These are important aspects of growth as a human being, but they are much more important in our spiritual lives.  This is a place where we are least likely to be honest about our situation and most likely to live in a state of denial or worse, delusion.  It is hard for us to see our condition, basically impossible. Nevertheless, this is the aspect of human growth that is most integral to becoming a mature and well-rounded human being.  By this I mean, a human being that is a reflection of Christ and His saints, who live the divine life.

Another reason why we are so unlikely to be honest about our spiritual situation is that to address our failings in this area would be quite painful.  A man who examines the depths of his heart in prayer will quickly find himself being nearly overwhelmed by the depths of the darkness of his heart.  He can suddenly fall into a place that is near to despair when he realizes or begins the effort to realize just how he has disfigured the image of Christ that is within him.  Very few things are as painful to us as seeing our own sins on a personal level.  The equivalent to this in the physical realm might be the diagnosis of cancer.  A man or woman goes on from one day to the next with relatively little that interrupts their life and then one day the doctor may call you or bring you in for a meeting and at that moment your life is invaded by a new and harsh reality.  While you look completely healthy on the outside, in fact, your are not well at all.  Your body is at war.  Your healthy cells are in what appears to be a losing battle to a tumor or cancerous growth that desires to spread and to take over every last inch territory.  One can approach this moment of their life as either a death sentence or as a chance at a new beginning.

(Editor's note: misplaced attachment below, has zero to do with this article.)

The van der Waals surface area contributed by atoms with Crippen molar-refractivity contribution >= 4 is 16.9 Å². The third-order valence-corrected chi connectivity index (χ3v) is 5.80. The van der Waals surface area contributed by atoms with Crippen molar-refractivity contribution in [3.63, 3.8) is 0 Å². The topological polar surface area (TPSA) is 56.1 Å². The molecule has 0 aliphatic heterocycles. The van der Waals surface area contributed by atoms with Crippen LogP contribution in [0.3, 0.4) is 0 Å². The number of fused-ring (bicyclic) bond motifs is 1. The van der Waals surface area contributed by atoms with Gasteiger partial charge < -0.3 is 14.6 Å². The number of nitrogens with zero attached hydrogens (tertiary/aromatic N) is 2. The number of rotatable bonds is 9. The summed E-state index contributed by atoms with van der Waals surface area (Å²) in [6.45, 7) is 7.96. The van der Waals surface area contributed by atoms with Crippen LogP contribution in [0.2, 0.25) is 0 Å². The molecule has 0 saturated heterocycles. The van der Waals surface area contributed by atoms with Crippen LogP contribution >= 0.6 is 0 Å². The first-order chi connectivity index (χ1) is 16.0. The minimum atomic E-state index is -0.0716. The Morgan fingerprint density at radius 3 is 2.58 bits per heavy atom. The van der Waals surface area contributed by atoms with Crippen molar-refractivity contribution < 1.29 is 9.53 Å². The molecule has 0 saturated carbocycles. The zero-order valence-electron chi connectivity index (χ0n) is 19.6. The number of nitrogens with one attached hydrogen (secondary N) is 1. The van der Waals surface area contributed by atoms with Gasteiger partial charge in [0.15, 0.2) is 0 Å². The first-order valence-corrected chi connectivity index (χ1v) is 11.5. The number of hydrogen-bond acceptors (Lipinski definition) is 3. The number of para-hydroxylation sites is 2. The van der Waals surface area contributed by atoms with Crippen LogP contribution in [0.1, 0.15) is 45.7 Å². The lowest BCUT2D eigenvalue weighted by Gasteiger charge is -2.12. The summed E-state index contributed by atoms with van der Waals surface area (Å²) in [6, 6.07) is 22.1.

Likewise, the beginning of the gospel according to St. Mark which we have read today is a similar moment.  A moment to try to the best of our abilities to do an honest self-assessment of our lives. A moment to “prepare the way of the Lord” and to “make His paths straight.”  But what if our self-assessment is not very good and not very honest (which it likely won’t be at least at the beginning of our spiritual journey)?  In that case we still have hope, but our hope can’t be ourselves.  Our hope is the gospel of Jesus Christ.  As we read and study the gospels for ourselves, we encounter the light of truth.  This light can be almost ruthless in its ability to expose us and our weaknesses and help us to start the process of healing.  But as we see today, the beginning of the gospel is the beginning of the spiritual life for each person who desires to be transformed, it is the process of dying and rebirth that begins with heartfelt repentance.  A process filled with pain and yet overflowing with potential through the work of God’s grace and our cooperation with that grace.